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Closing the Green Gap
Will wind power close the gap between state renewable portfolio standards and the current shortfall in viable technologies?
Today there are 20 states plus the District of Columbia in which renewable portfolio standards (RPS) or mandatory renewable quotas have been established. During the past several months, six additional states formally have considered renewable standards but have not yet initiated programs.
The RPS rules vary significantly across states in terms of qualifying fuel types, credit trading, incentives, targeted goals, and the time frame for compliance. Today the RPS states represent 52.6 percent of the nation's retail electricity revenue. These states account for virtually all of the current production of solar, wind, and geothermal power generated in the United States annually.
Global Energy's recent multi-client study, Renewable Energy: The Bottom Line , estimates the gap at 118,400 GWh between operating non-hydro renewable electric (NHRE) output today and that required in 2020. This gap translates into new renewable capacity by 2020 of 52,729 MW, with 76 percent expected to come from wind because of attractive economics and resource availability. The cumulative capital investment is estimated at $53.4 billion.
Moreover, according to the Electric Power Research Institute, there is a concern that the current pace of innovation in all of today's power generation technologies—fossil, nuclear, and renewable—will not be sufficient to meet many other economic or greenhouse gas reduction needs.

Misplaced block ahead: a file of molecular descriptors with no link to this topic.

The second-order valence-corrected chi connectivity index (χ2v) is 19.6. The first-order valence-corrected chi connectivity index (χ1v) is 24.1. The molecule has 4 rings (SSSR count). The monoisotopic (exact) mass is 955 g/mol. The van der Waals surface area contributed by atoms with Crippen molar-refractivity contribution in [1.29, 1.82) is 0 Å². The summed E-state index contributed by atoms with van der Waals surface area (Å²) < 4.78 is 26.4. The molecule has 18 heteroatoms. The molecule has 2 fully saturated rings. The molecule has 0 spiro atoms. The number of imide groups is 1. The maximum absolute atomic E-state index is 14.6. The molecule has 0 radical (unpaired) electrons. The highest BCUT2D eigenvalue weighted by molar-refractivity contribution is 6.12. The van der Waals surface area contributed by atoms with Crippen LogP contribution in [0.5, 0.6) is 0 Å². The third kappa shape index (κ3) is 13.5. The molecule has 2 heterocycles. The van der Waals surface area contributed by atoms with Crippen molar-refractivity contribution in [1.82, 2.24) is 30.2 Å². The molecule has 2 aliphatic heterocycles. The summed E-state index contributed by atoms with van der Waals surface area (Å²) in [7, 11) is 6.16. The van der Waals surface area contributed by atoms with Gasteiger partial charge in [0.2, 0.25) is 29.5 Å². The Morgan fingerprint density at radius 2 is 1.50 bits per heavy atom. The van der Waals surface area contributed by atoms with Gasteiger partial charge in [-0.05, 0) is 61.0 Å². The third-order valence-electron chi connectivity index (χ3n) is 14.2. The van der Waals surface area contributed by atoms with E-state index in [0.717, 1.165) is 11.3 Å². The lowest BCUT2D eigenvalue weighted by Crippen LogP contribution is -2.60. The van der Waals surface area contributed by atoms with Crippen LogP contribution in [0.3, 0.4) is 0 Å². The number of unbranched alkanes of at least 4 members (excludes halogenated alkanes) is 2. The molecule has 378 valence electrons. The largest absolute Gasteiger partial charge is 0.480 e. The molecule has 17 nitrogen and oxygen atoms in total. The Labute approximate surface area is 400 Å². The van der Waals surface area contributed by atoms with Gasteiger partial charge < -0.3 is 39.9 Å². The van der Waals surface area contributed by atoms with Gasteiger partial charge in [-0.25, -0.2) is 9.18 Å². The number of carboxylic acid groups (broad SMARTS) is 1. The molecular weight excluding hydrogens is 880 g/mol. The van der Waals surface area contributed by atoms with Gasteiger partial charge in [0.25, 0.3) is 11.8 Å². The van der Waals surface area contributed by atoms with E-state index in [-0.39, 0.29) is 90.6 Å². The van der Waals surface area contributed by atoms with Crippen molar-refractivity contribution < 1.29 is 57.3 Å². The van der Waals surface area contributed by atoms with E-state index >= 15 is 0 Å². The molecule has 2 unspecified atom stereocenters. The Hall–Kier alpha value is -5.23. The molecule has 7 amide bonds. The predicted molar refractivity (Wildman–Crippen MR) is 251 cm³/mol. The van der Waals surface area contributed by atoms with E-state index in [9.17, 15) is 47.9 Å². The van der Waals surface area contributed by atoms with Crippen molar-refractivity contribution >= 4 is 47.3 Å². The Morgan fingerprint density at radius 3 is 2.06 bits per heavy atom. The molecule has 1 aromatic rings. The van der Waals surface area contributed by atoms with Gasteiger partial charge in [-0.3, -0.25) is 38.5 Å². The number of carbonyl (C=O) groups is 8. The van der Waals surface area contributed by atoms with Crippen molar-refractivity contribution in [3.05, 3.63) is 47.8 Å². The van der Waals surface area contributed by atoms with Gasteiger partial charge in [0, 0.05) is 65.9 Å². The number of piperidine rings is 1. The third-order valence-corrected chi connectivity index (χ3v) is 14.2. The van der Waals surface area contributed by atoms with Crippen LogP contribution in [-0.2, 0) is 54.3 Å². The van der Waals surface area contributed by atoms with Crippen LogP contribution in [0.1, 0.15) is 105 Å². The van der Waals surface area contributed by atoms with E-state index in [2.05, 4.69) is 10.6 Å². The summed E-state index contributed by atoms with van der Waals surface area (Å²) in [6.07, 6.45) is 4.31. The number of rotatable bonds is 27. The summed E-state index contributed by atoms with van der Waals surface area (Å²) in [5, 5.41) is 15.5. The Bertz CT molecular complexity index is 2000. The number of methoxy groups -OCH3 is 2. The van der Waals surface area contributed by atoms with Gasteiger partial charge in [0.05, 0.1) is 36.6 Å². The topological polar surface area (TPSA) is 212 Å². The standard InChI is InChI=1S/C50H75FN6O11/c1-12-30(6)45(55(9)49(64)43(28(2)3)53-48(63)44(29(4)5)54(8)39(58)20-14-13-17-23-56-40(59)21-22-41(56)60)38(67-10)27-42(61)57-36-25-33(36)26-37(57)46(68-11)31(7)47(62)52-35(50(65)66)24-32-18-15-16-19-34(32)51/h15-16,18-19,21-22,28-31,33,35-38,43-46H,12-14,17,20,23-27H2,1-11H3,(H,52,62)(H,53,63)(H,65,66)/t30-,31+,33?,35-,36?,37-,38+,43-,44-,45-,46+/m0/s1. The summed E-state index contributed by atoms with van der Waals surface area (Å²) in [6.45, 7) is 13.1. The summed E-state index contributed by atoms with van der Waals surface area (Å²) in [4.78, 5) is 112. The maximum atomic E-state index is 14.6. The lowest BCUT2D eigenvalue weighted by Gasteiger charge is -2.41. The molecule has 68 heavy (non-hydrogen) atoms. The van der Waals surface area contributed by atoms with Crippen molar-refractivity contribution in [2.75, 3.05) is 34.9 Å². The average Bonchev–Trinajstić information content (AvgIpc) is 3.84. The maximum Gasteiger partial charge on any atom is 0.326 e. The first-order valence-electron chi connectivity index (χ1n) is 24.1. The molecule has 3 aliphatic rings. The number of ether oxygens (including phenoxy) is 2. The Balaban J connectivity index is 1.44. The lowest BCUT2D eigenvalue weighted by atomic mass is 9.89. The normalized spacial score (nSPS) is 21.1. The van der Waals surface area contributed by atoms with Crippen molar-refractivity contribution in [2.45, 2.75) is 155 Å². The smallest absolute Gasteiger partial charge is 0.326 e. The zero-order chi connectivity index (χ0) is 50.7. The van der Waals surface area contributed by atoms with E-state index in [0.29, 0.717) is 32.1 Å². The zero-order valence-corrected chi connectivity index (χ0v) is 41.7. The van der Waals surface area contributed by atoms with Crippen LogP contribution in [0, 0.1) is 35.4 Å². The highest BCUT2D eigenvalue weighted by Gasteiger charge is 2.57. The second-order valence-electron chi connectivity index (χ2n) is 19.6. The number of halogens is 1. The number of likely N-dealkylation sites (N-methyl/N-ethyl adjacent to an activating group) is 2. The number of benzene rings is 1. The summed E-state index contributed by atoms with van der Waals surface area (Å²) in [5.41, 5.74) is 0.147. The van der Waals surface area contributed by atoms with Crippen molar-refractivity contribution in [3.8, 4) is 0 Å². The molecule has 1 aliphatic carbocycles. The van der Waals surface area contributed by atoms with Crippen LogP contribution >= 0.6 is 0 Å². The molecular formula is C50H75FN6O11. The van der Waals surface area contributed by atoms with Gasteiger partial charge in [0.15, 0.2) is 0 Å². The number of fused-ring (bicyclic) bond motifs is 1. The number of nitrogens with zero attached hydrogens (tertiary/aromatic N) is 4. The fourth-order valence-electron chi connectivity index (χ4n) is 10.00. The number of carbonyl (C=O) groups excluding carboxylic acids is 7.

Of course, the energy shortfall is sensitive to a number of factors including the: a) expected load growth in each state; b) most likely mix of renewable development in each state based upon resource availability and cost; c) forward view of the capital costs of each technology; and d) expected capacity factors for each technology. So how sensitive are our findings to these assumptions? We used our RPS toolkit to calculate the following sensitivities:
- Load-growth sensitivities :
o Reference case based on individual state-level assumptions, resulting in a 1.8 percent national average;
o At 1 percent per year, the gap falls to 46.8 GW needed at a cost of $46.9 billion;
o At 3 percent per year, the gap grows to 74.7 GW needed at a cost of $74.3 billion-a variance of $27.4 billion.
- Sensitivity to capacity factors for wind projects :
o Reference case uses 30 percent capacity factor for new wind plants, and the wind shortfall alone is 40 GW-at a cost of $36 billion;
o At 25 percent wind capacity factor, the wind gap grows to 47.6 GW at a cost of $42.7 billion;
o At 35 percent, the wind gap shrinks to 34.6 GW at a cost of $31.1 billion.
- Sensitivity to Renewable Energy Credit (REC) trading :
o Reference case assumes no trading, resulting in a gap of 52.7 GW at a cost of $53.3 billion;
- Sensitivity to a